The aforementioned structural headwinds are the primary reasons potential growth currently resides below 2% by most economists’ estimates, including the Federal Reserve. The fiscal stimulus-induced growth spurt of 2018 was transitory, and recent data trends point to a return to this post-global financial crisis growth trend as the Tax Cuts and Jobs Act of 2017 stimulus wanes. Per Citigroup’s soft and hard economic data change series1, trends have been in decline, and 2019 has seen a precipitous decline in the soft data change series. This series is more survey based and has the tendency to turn earlier than the hard data change series (Exhibit 3). Convergence of these series in the direction of the soft data change trend will not be welcome news to the risk markets.
The New York Fed’s recession probability model is also beginning to signal the onset of a more challenging economic environment, with the probability of recession approaching 30% over the next 12 months (Exhibit 4). The model in more recent cycles has shown that levels just above 40% have occurred immediately prior to the last two recessions. Shaded areas on the exhibit correspond to recessions.
The Treasury market rally of the last six weeks is also implying more challenging macroeconomic outcomes and consequently pricing in a ~53% probability of a recession in that same time span, according to JPMorgan strategists. Meanwhile, the equity and high yield markets are pricing in much lower recession probabilities (~17% and 1% respectively).
If the scenario implied by the recent Treasury rally plays out, the 10-year Treasury could drop below 1% and the 30-year could drop below 2%. And a not insignificant portion of the BBB corporate bond market is vulnerable to losing its investment grade status in the next recession, thereby putting additional pressure on the high yield market’s ability to absorb an unprecedented amount of fallen angel risk.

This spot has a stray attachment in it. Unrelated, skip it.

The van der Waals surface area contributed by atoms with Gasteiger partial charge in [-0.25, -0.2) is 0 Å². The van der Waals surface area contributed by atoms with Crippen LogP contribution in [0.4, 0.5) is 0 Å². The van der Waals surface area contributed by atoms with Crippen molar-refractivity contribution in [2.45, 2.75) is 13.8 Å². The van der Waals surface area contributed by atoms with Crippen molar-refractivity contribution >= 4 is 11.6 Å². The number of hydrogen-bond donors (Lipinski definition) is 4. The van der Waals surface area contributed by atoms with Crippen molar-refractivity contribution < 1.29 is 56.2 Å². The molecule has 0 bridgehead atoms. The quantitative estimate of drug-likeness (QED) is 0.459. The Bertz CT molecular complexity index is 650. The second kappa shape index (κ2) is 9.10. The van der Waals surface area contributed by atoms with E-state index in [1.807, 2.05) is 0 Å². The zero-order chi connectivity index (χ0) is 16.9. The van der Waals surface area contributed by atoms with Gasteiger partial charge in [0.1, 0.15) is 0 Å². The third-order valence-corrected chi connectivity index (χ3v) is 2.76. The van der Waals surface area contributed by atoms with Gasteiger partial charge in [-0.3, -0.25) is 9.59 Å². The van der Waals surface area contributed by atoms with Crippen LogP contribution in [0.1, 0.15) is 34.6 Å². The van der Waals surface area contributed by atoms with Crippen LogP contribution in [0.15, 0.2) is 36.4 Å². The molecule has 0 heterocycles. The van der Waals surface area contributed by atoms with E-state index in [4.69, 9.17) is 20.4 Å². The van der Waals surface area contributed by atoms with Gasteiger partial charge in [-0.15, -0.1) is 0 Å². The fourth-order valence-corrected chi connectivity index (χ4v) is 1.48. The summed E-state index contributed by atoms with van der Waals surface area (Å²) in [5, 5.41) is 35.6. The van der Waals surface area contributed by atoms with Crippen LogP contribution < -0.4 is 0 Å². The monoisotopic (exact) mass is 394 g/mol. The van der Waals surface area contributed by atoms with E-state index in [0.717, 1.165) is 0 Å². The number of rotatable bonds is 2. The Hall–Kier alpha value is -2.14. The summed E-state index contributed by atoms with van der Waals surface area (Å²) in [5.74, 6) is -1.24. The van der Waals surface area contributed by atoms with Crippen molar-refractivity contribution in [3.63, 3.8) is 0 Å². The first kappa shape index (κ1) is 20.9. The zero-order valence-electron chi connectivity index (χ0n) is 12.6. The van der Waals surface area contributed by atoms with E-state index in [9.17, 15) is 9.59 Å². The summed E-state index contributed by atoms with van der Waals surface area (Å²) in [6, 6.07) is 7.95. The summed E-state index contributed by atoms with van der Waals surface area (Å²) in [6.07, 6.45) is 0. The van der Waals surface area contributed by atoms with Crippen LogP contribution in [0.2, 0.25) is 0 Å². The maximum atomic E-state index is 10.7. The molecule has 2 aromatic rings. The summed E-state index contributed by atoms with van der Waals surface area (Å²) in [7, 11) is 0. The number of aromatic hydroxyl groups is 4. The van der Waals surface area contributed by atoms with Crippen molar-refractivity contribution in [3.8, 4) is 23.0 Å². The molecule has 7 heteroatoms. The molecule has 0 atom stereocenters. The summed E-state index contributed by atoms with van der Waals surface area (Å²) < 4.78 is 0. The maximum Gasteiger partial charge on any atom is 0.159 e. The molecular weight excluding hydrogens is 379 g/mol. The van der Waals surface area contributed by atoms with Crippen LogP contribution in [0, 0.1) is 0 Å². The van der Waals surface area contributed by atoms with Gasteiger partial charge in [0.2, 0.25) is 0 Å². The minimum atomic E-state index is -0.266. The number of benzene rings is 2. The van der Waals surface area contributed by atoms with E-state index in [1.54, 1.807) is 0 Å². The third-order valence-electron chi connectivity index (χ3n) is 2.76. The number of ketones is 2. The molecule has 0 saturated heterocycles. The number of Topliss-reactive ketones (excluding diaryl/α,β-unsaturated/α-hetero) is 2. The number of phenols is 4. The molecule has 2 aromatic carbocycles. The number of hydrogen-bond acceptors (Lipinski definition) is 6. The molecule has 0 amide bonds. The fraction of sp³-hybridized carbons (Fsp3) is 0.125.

Climbing the Wall of China Worry
The ongoing conflict with China most likely will intensify and represents much more than a trade war. This has all the hallmarks of a looming economic cold war that could last years as China transitions from customer (multinational companies) to competitor in an effort to move up the technology value chain and challenge the superpower status of the United States.
China’s “Made in China 2025” industrial policy aims to rapidly expand its high-tech sectors and develop its advanced manufacturing base through a combination of government subsidies, state-owned enterprises, and further acquisition of intellectual property beyond what Western companies have already contributed (or lost) to Chinese joint ventures.
Of course, China will continue to need U.S. dollars to fund its commodities purchases, growth aspirations and to compete in global markets, and for that reason, the chances of China dumping Treasuries as a retaliatory measure seem minimal, in our view.
However, should the trade war continue, China will attempt to leverage its dominant position in the global market for so-called rare earths. These are minerals that are critical to the United States’ industrial-military base, including smartphones, aircraft, computers, and GPS navigation systems, as well as green technologies such as wind turbines, energy efficient lighting, and hybrid vehicle batteries. While China was responsible for more than two-thirds of global production as of 12/31/2018 (U.S. Geological Survey), China is estimated to control 38% of known reserves of rare earths. It is therefore likely that as the trade/economic cold war evolves countries like the United States will diversify their purchases of rare earth minerals so as not to have to be dependent on China going forward.
For investment grade investors, U.S. Treasuries should remain attractive, but a defensive posture as it relates to security selection within corporate sectors will be critical as the global slowdown morphs into a global recession.